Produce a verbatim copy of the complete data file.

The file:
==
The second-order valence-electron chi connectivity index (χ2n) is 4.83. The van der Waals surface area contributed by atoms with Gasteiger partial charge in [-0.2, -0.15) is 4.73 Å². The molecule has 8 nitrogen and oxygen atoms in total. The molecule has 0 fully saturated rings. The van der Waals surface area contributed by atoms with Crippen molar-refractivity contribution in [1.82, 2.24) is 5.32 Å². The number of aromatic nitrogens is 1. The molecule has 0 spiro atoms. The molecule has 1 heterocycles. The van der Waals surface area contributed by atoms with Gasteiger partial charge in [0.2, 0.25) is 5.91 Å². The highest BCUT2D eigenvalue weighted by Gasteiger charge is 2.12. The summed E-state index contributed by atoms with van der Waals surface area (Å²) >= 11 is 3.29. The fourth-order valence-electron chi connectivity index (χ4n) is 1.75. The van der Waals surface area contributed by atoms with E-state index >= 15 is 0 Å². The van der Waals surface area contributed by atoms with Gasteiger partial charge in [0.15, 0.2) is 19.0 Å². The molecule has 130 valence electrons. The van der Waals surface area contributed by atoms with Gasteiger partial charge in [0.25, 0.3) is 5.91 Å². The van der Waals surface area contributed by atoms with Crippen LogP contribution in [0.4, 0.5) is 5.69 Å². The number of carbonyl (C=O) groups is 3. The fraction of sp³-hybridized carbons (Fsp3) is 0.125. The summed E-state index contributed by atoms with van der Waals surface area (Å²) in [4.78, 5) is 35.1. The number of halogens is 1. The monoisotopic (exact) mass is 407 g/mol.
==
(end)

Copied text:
The second-order valence-electron chi connectivity index (χ2n) is 4.83. The van der Waals surface area contributed by atoms with Gasteiger partial charge in [-0.2, -0.15) is 4.73 Å². The molecule has 8 nitrogen and oxygen atoms in total. The molecule has 0 fully saturated rings. The van der Waals surface area contributed by atoms with Crippen molar-refractivity contribution in [1.82, 2.24) is 5.32 Å². The number of aromatic nitrogens is 1. The molecule has 0 spiro atoms. The molecule has 1 heterocycles. The van der Waals surface area contributed by atoms with Gasteiger partial charge in [0.2, 0.25) is 5.91 Å². The highest BCUT2D eigenvalue weighted by Gasteiger charge is 2.12. The summed E-state index contributed by atoms with van der Waals surface area (Å²) >= 11 is 3.29. The fourth-order valence-electron chi connectivity index (χ4n) is 1.75. The van der Waals surface area contributed by atoms with E-state index >= 15 is 0 Å². The van der Waals surface area contributed by atoms with Gasteiger partial charge in [0.15, 0.2) is 19.0 Å². The molecule has 130 valence electrons. The van der Waals surface area contributed by atoms with Gasteiger partial charge in [0.25, 0.3) is 5.91 Å². The van der Waals surface area contributed by atoms with Crippen LogP contribution in [0.4, 0.5) is 5.69 Å². The number of carbonyl (C=O) groups is 3. The fraction of sp³-hybridized carbons (Fsp3) is 0.125. The summed E-state index contributed by atoms with van der Waals surface area (Å²) in [4.78, 5) is 35.1. The number of halogens is 1. The monoisotopic (exact) mass is 407 g/mol.